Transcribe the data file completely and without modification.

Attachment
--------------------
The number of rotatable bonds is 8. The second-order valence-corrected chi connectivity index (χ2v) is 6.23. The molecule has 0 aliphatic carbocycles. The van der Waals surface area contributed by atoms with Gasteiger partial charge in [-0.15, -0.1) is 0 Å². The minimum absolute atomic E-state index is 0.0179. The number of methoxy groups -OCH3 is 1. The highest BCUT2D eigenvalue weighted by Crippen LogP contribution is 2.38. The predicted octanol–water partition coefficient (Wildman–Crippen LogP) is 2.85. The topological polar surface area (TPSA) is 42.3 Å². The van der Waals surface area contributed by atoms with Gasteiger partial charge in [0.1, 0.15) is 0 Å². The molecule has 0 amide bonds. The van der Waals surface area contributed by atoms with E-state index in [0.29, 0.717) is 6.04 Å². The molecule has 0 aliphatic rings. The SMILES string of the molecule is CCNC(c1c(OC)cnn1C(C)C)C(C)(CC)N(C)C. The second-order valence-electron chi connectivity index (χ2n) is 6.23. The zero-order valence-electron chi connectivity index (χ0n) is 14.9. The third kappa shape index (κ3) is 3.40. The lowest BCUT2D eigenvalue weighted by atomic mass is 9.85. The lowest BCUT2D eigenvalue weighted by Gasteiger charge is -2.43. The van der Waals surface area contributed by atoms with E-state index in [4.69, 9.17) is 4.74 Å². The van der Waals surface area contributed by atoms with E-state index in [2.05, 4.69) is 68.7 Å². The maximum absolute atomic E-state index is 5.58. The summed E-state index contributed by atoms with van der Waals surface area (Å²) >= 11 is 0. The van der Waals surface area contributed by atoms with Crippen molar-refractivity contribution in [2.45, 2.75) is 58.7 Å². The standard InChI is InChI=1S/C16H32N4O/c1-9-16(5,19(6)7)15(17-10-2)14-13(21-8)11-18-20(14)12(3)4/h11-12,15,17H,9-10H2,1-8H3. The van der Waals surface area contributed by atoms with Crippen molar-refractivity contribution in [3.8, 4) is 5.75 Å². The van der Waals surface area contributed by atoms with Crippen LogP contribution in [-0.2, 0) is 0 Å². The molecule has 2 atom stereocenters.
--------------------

The number of rotatable bonds is 8. The second-order valence-corrected chi connectivity index (χ2v) is 6.23. The molecule has 0 aliphatic carbocycles. The van der Waals surface area contributed by atoms with Gasteiger partial charge in [-0.15, -0.1) is 0 Å². The minimum absolute atomic E-state index is 0.0179. The number of methoxy groups -OCH3 is 1. The highest BCUT2D eigenvalue weighted by Crippen LogP contribution is 2.38. The predicted octanol–water partition coefficient (Wildman–Crippen LogP) is 2.85. The topological polar surface area (TPSA) is 42.3 Å². The van der Waals surface area contributed by atoms with Gasteiger partial charge in [0.1, 0.15) is 0 Å². The molecule has 0 amide bonds. The van der Waals surface area contributed by atoms with E-state index in [0.29, 0.717) is 6.04 Å². The molecule has 0 aliphatic rings. The SMILES string of the molecule is CCNC(c1c(OC)cnn1C(C)C)C(C)(CC)N(C)C. The second-order valence-electron chi connectivity index (χ2n) is 6.23. The zero-order valence-electron chi connectivity index (χ0n) is 14.9. The third kappa shape index (κ3) is 3.40. The lowest BCUT2D eigenvalue weighted by atomic mass is 9.85. The lowest BCUT2D eigenvalue weighted by Gasteiger charge is -2.43. The van der Waals surface area contributed by atoms with E-state index in [4.69, 9.17) is 4.74 Å². The van der Waals surface area contributed by atoms with E-state index in [2.05, 4.69) is 68.7 Å². The maximum absolute atomic E-state index is 5.58. The summed E-state index contributed by atoms with van der Waals surface area (Å²) >= 11 is 0. The van der Waals surface area contributed by atoms with Crippen molar-refractivity contribution in [2.45, 2.75) is 58.7 Å². The standard InChI is InChI=1S/C16H32N4O/c1-9-16(5,19(6)7)15(17-10-2)14-13(21-8)11-18-20(14)12(3)4/h11-12,15,17H,9-10H2,1-8H3. The van der Waals surface area contributed by atoms with Crippen molar-refractivity contribution in [3.8, 4) is 5.75 Å². The van der Waals surface area contributed by atoms with Crippen LogP contribution in [-0.2, 0) is 0 Å². The molecule has 2 atom stereocenters.